The Goal


Cover Image for The Goal

The Goal, by Eliyahu Goldratt is a great read on how to manage a complex system in order to get the most value out of it.

It's a narrative about a plant manager who is trying to get the most out of his struggling plant. He finds a mentor who teaches him, via the socratic method, general management concepts that he applies to his situation. It's an enjoyable read, and a great way to learn the same concepts as you see the main character struggling to apply them to his own situation.


The Goal

Is efficiency the goal? Nope. Money is the goal.

Is the company making money? Consider net profit, ROI & cash flow.

Throughput, Inventory & Operational Expense

  • Throughput: the rate at which the system generates $ through sales
  • Inventory: the $ the system has invested in purchasing things it intends to sell
  • Operational Expense: the $ spent on converting inventory into throughput

Analyze your current system based on the goal and the 3 definitions above.

Productivity in one area doesn't necessarily help the company achieve the goal. Aim to reduce inventory and operational expense while simultaneously increasing throughput.

Dependent Events & Statistical Fluctuations

  • Dependent events are events that depend on other events.
  • Statistical fluctuations are things that are outside of your control (could be considered "random") that impact a resource's effectiveness.
  • Fluctuations don't average out over time, they accumulate.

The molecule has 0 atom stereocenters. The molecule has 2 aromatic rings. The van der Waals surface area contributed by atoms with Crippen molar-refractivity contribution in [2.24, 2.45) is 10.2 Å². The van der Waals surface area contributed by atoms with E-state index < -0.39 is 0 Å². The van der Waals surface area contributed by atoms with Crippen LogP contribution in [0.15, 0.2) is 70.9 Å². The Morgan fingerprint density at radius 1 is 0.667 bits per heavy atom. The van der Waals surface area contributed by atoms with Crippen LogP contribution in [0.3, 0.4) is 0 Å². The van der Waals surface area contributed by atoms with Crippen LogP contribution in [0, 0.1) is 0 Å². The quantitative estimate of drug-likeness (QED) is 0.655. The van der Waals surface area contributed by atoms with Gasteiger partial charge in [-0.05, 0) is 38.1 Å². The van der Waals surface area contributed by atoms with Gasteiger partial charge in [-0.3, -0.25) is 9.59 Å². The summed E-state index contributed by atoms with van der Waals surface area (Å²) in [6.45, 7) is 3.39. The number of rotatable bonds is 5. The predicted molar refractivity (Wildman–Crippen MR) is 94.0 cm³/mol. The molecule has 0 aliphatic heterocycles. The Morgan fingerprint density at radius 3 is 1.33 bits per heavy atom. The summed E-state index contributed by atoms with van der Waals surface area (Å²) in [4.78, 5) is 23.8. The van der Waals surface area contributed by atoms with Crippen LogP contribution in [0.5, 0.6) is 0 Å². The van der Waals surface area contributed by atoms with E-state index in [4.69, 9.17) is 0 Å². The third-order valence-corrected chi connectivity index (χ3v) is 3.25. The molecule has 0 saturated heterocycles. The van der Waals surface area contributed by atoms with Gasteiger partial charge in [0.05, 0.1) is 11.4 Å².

• It's an accumulation of slowness because dependency limits opportunity for higher fluctuations.
  • If there are no reserves and you get behind, there's no capacity to catch up.
  • Don't level capacity with demand to minimize expenses. Resources at the end of the line need more capacity.
  • Balance flow (not capacity) with market demand.


A bottleneck (BN) is a resource with capacity less than the demand placed on it.

Identify BNs and move them to the front or increase their capacity.

Non-BNs can and should be idle at times. BNs should never be idle. Make sure BN time isn't wasted by:

  • sitting idle
  • working on defective things
  • working on things you don't need now

If slowing down a non-BN speeds up a BN, do it.

The level of utilization of a non-BN is determined by some other constant in the system (not by its own potential).

Activating a resource and utilizing a resource are not synonymous.

Utilizing: making use of a resource in a way that moves the system toward the goal Activating: turning it on to work, whether or not it moves the system toward the goal

The implication here is that we must not seek to optimize every resource in the system.

BNs can and should control the activation (and utilization) of other resources.

An hour saved at a BN is an hour saved for the system.

An hour saved at a non-BN is a mirage.

Batch Sizes

Smaller batch sizes make you more agile, able to respond to changes in market needs.

Reduced batch sizes leads to less idle time on non-BNs. You'll still get idle time, but in smaller, more frequent chunks.

Maximize the amount of WIP for current demand.

Measurements & Metrics

Measurements should:

  • allow for control by knowing to what extent a company is achieving it's goal of making money
  • induce the parts to do what's good for the company as a whole

A Process of Ongoing Improvement

  • identify systemic BNs
  • decide how to exploit the BN
  • subordinate everything else to the above decision
  • elevate the system's BNs
  • if in a previous step, a BN has been broken, go to step 1


  • It's about knowing what to change, what to change it to and how to cause the change
  • Utilize the socratic method to help people see things for themselves
  • Teach & impart new knowledge